The role of P. acnes in human pathology is complex. It has been associated with a wealth of human pathologies including pulmonary angitis, endocarditis, sarcoidosis, corneal ulcers, hyperostosis, cholesterol gallstones, allergic alveolitis and synovitis, pustulosis and most commonly acne vulgaris. Acne vulgaris is the most widely studied of these associated illnesses characterized by red inflamed lesions on the skin. These lesions are thought to be caused by the join effects of degradative enzymes like the lipases utilized by P. acnes which damage host tissue, and surface proteins or more specifically heat shock proteins which stimulate immune infiltration. Others include: pilosebaceous unit androgen sensitivity, linoleic acid-deficient sebum, P. acnes and inflammation. P. acnes is thought to be the major contributor to this dermatological problem because antibotic therapy has shown to reduce the population density. Research in this area is ongoing and it is still not known why the presentation of acne goes away despite the presence of high levels of P. acnes colonies in the pilosebaceous units, persistence of androgens, persistently amounts of sebum production and why P. acnes colonies are found in both inflammed acne lesions and normal sebaceous tissue at all.

Applications to Biotechnology

P. acnes' production of a fatty acid isomerase has been investigated as possible candidate for use in a dietary enrichment program which would help produce large quantities of supposed beneficial conjugated linoleic acids (CLAs) which might have therapeutic applications in the treatment of cancer, obesity and diabetes.

Current Research

  • Research in to bacteriophage that infect P. acnes are under investigation with the hope of leading to potential bacteriophage therapy to treat acne thus sidestepping potential problems associated with long-term antibiotic treatments and the rising threat of bacterial resistant strains of P. acnes.[3]
  • Use of P. acnes in conjugated linoleic acid biosynthesis for the treatment of cancer, obesity and diabetes.[6]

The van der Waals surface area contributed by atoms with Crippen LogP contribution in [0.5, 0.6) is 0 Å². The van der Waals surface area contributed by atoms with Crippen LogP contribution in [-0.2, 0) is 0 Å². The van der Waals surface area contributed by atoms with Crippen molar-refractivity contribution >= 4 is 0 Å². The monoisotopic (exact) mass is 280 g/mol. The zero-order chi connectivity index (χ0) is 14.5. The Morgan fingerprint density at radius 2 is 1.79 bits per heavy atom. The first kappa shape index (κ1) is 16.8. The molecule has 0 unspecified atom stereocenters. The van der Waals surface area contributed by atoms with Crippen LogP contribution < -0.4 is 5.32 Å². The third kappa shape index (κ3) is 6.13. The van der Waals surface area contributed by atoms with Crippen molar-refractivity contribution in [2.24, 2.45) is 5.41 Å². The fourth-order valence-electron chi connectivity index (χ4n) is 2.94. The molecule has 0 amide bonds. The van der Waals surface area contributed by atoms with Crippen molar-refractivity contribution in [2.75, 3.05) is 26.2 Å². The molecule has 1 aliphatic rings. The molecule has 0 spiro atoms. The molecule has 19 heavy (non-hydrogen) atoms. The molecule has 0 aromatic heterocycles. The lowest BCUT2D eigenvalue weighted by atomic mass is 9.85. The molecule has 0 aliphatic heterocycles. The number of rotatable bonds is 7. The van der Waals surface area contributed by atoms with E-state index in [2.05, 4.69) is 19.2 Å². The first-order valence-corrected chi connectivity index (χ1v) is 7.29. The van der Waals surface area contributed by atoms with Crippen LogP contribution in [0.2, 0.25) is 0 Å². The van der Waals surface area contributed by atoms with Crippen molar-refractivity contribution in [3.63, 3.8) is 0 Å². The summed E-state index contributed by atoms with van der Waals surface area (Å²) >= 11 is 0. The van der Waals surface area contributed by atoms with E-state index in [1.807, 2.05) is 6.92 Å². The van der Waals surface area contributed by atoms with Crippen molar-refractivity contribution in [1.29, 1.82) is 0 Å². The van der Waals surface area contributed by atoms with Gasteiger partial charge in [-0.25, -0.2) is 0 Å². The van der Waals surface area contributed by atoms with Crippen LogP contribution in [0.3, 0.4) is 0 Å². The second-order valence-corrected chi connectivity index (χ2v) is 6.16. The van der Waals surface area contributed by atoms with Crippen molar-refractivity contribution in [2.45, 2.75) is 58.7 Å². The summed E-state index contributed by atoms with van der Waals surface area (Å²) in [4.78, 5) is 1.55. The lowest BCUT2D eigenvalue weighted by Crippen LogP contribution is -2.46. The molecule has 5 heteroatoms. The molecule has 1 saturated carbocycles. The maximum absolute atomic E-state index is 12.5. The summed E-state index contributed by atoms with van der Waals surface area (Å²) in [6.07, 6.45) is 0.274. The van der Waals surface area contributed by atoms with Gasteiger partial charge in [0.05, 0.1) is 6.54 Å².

• Attempt to characterize and investigate the effects of therapeutic methods on different biotypes of P. acnes for treatment of acne vulgaris.[4]

References

1. Allison, Clive et al. Dissimilatory Nitrate Reduction by Propionibacterium acnes. Applied and Environmental Microbiology. 1989. Vol. 55 (11): 2899-2903.

2. Brüggemann, Holger et al. The Complete Genome Sequence of Propionibacterium Acnes, a Commensal of Human Skin. Science. 2005. 305: p. 671-672.

3. Farrar, Mark D. et al. Genome Sequence and Analysis of a Propionibacterium acnes Bacteriophage, Journal of Bacteriology.2007. Vol. 189 (11) p. 4161–4167.

4. Higaki, Shuichi et al. Propionibacterium acnes Biotypes and Susceptibility to Minocycline and Keigai-rengyo-to. International Journal of Dermatology. 2004. 43: p. 103–107.

5. Ingham, Eileen The Immunology of Propionibacterium acnes and Acne. Current Opinion in Infectious Diseases. 1999. Vol. 12(3): p. 191-197.

6. Liavonchanka, Alena et al. Structure and Mechanism of the Propionibacterium acnes Polyunsaturated Fatty Acid Isomerase. PNAS. 2006. Vol. 103 (8): p. 2581.

7. Moore, W.E.C. et al. Validity of Propionibacterium acnes (Gilchrist) Douglas and Gunter Comb. Nov. Journal of Bacteriology. 1962. p. 870-874.

8. Oprica, Cristina et al. Clinical and Microbiological Comparisons of Isotretinoin vs. Tetracycline in Acne Vulgaris. Acta Derm Venereol. 2007. Vol. 87: p. 246–254.

9. Rosenberg, E. William Bacteriology of Acne. Annual Reviews. 1969. Vol. 20: p. 201-206.


This page was created by Christopher B. Smith under the supervision of Professors Rachel Larson and Kit Pogliano at the University of California, San Diego.

KMG